Factors affecting the cycling of dimethylsulfide and dimethylsulfoniopropionate in coral reef waters of the Great Barrier Reef
Fischer, Esther; ; ; (2007). Factors affecting the cycling of dimethylsulfide and dimethylsulfoniopropionate in coral reef waters of the Great Barrier Reef. Environmental Chemistry, 4, 5. 310-322. Peer reviewed.; ;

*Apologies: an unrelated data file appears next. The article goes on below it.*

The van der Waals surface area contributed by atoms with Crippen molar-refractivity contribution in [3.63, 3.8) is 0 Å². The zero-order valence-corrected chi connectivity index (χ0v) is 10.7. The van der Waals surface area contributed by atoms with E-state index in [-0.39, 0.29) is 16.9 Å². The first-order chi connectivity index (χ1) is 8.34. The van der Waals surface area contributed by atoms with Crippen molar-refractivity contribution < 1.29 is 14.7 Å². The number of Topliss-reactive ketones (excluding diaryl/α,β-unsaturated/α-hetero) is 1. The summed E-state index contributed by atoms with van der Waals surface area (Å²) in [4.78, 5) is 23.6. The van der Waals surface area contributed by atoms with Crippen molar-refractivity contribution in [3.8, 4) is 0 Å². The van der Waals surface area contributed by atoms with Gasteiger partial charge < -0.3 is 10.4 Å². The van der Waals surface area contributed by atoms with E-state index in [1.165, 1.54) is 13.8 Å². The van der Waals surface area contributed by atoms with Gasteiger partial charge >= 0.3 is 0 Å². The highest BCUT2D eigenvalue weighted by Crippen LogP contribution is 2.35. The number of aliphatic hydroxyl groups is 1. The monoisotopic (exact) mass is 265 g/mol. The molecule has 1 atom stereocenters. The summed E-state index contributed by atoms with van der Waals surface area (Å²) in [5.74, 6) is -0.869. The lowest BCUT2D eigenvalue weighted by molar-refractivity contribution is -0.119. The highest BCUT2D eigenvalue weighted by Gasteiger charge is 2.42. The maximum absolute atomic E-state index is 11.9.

A study of dissolved dimethylsulfide (DMSw), dissolved and particulate dimethylsulfoniopropionate (DMSPd, DMSPp), and atmospheric dimethylsulfide (DMSa) was carried out at two inshore fringing coral reefs (Orpheus Island and Magnetic Island) in the Great Barrier Reef (GBR) to investigate the variation of these organosulfur substances with season, sea surface temperature, tides, and time of day. Highest concentrations of these organosulfur substances occurred in the summer months at both reefs, with lowest concentrations occurring during winter, suggesting a biological source of these compounds from the reef flats. At the Orpheus Island reef, where more measurements were made, DMSw and DMSPd were significantly correlated with tidal height during the flooding tide over the reef (r = 0.37, P < 0.05; r = 0.58, P < 0.01 respectively), and elevated DMSw and DMSa concentrations generally occurred in the daylight hours, possibly reflecting photosynthetic production of DMSw from the reef flats. Chamber experiments with the staghorn coral Acropora formosa confirmed that corals produce DMSw in the day. DMSw (r = 0.43, P < 0.001) and DMSPd (r = 0.59, P < 0.001) were significantly positively correlated with sea surface temperatures (SST) at the Orpheus Island reef. During severe coral bleaching at the eutrophic Magnetic Island reef in the summer, DMSw concentrations decreased at SSTs greater than 30°C, suggesting that reef production of DMSw decreases during elevated SSTs. This was later confirmed in chamber experiments with Acropora formosa, which showed that when this coral was exposed to temperatures at its bleaching threshold (31°C), decreased production of DMSw occurred. These results suggest that DMS and DMSP in coral zooxanthellae may be functioning as antioxidants, but further experiments are needed to substantiate this.